You know I never thought of my characters as victims. Never. I think they are powerful people. Because the neglect, they can turn it to their advantage. And the fact that they can lead that double life, and they have that inner life which no one knows about—that’s completely theirs, they own it. The marginalization, living in the margins, is actually powerful. I like it on the margins, but it also makes me very interior. Because I want to protect that part of me, and I don’t want it exposed very much. I try and keep it hidden, because that is the way I view the world, and I’ve always done it since I was a child. I tend to keep it inside—that’s actually another reason why the women appear stoic is because I appear stoic.

I would start a story and it would be all made up of unconnected scenes, and I would be like “What the hell is that?” But I decided to just trust my instincts. I don’t know what it is—no one put it in me, no one in my family is a writer, nobody even knew what a Creative Writing Program was. When I told my parents “I got a fellowship,” they were like “Oh you got a fellowship, like in business school?”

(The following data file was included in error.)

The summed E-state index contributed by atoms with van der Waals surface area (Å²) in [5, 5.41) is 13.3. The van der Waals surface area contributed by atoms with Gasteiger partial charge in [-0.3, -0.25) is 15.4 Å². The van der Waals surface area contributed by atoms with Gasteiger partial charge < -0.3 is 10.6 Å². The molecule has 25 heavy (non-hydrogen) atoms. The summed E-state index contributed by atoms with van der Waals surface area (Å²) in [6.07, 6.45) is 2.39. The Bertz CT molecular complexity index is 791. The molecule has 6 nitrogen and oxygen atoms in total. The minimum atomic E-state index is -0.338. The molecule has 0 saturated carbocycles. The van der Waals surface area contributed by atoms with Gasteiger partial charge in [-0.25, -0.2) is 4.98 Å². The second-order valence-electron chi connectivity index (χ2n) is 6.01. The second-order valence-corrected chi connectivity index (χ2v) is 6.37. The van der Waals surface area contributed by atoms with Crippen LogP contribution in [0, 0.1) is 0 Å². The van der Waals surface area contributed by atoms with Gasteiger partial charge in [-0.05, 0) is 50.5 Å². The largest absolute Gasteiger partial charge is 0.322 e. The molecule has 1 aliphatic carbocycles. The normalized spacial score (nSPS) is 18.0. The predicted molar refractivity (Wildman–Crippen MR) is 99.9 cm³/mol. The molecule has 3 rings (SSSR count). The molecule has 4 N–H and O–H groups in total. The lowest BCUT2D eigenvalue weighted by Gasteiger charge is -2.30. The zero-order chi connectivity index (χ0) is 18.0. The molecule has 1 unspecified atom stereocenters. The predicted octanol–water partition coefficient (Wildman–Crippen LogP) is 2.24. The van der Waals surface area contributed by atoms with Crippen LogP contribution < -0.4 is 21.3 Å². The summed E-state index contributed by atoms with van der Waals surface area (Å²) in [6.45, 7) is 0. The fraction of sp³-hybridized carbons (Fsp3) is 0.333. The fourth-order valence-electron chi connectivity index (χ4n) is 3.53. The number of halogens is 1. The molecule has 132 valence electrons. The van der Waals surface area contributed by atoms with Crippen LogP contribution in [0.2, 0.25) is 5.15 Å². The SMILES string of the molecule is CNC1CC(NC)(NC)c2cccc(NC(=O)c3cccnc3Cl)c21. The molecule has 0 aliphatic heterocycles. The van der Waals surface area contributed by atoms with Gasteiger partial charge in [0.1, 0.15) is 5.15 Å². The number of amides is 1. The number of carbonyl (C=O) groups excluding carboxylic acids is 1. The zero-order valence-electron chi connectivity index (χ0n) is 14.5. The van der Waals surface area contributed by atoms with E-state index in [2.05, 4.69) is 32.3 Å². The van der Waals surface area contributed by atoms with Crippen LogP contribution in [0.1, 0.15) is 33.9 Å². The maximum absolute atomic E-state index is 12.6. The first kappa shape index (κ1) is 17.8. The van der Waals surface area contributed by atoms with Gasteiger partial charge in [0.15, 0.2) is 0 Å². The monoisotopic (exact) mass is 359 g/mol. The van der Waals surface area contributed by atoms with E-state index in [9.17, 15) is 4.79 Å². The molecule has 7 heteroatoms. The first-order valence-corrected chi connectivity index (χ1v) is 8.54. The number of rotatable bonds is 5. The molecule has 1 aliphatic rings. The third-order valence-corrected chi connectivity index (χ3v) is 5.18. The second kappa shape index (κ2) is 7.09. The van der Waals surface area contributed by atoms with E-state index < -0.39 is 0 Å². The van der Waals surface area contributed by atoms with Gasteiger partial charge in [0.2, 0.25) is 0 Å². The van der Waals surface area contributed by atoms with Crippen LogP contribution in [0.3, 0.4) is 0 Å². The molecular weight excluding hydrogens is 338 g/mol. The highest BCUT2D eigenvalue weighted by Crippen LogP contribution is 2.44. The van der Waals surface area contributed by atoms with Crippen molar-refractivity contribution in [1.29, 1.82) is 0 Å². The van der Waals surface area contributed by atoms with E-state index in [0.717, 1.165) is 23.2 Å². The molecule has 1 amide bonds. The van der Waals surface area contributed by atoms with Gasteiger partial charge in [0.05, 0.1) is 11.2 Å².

As I get older it’s easier to be myself, but when I was small there was too much at stake. I look back, and I realize that I actually haven’t changed. Nothing changed me—even being in America! Everything that happened to me was just a way of peeling, and every year more and more gets peeled. The way I am now is actually more my truer self. But it took a long time to reveal it; I couldn’t reveal it at first, but I was like a stealth bomber and then voilá, I have four books!

Can you tell us a bit about your publishing journey?

I had an agent [for The Lost Language], and she took me on because she thought I was writing a novel, but hello: I wrote a collection of short stories. But after she read them, she just fell in love with the manuscript, and she worked her butt off for two years. And to show how much she loved the stories, she approached every single major publishing house on the West Coast, on the East Coast, and I came close but nobody could classify the book. I feel like publishing is risk averse. It’s so frustrating because I knew those stories were good, but it’s never really been about money for me, so in the end I took on Anvil.